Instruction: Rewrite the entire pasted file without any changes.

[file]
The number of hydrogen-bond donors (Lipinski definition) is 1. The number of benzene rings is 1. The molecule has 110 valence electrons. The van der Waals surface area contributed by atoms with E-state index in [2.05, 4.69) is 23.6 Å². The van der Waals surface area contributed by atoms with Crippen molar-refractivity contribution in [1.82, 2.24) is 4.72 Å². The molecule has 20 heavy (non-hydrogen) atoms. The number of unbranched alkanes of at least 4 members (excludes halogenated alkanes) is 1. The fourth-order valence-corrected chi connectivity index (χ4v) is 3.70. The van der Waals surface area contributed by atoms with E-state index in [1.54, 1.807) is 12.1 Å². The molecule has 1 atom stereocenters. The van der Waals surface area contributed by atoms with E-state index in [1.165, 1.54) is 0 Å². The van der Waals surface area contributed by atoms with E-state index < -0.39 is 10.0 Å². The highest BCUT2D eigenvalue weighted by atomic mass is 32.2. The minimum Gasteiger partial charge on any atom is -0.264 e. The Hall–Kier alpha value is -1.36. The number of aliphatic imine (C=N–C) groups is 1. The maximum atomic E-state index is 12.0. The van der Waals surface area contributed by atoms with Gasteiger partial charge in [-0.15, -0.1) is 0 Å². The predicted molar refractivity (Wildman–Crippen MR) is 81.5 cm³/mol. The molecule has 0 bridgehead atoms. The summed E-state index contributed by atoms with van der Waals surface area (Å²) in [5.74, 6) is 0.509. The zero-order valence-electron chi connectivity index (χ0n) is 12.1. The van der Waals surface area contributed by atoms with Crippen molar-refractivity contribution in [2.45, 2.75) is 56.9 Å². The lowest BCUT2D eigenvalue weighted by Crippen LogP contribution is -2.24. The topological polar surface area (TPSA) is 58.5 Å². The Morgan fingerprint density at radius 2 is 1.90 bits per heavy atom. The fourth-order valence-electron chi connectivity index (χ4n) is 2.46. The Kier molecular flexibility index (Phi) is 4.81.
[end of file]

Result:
The number of hydrogen-bond donors (Lipinski definition) is 1. The number of benzene rings is 1. The molecule has 110 valence electrons. The van der Waals surface area contributed by atoms with E-state index in [2.05, 4.69) is 23.6 Å². The van der Waals surface area contributed by atoms with Crippen molar-refractivity contribution in [1.82, 2.24) is 4.72 Å². The molecule has 20 heavy (non-hydrogen) atoms. The number of unbranched alkanes of at least 4 members (excludes halogenated alkanes) is 1. The fourth-order valence-corrected chi connectivity index (χ4v) is 3.70. The van der Waals surface area contributed by atoms with E-state index in [1.54, 1.807) is 12.1 Å². The molecule has 1 atom stereocenters. The van der Waals surface area contributed by atoms with E-state index in [1.165, 1.54) is 0 Å². The van der Waals surface area contributed by atoms with E-state index < -0.39 is 10.0 Å². The highest BCUT2D eigenvalue weighted by atomic mass is 32.2. The minimum Gasteiger partial charge on any atom is -0.264 e. The Hall–Kier alpha value is -1.36. The number of aliphatic imine (C=N–C) groups is 1. The maximum atomic E-state index is 12.0. The van der Waals surface area contributed by atoms with Gasteiger partial charge in [-0.15, -0.1) is 0 Å². The predicted molar refractivity (Wildman–Crippen MR) is 81.5 cm³/mol. The molecule has 0 bridgehead atoms. The summed E-state index contributed by atoms with van der Waals surface area (Å²) in [5.74, 6) is 0.509. The zero-order valence-electron chi connectivity index (χ0n) is 12.1. The van der Waals surface area contributed by atoms with Crippen molar-refractivity contribution in [2.45, 2.75) is 56.9 Å². The lowest BCUT2D eigenvalue weighted by Crippen LogP contribution is -2.24. The topological polar surface area (TPSA) is 58.5 Å². The Morgan fingerprint density at radius 2 is 1.90 bits per heavy atom. The fourth-order valence-electron chi connectivity index (χ4n) is 2.46. The Kier molecular flexibility index (Phi) is 4.81.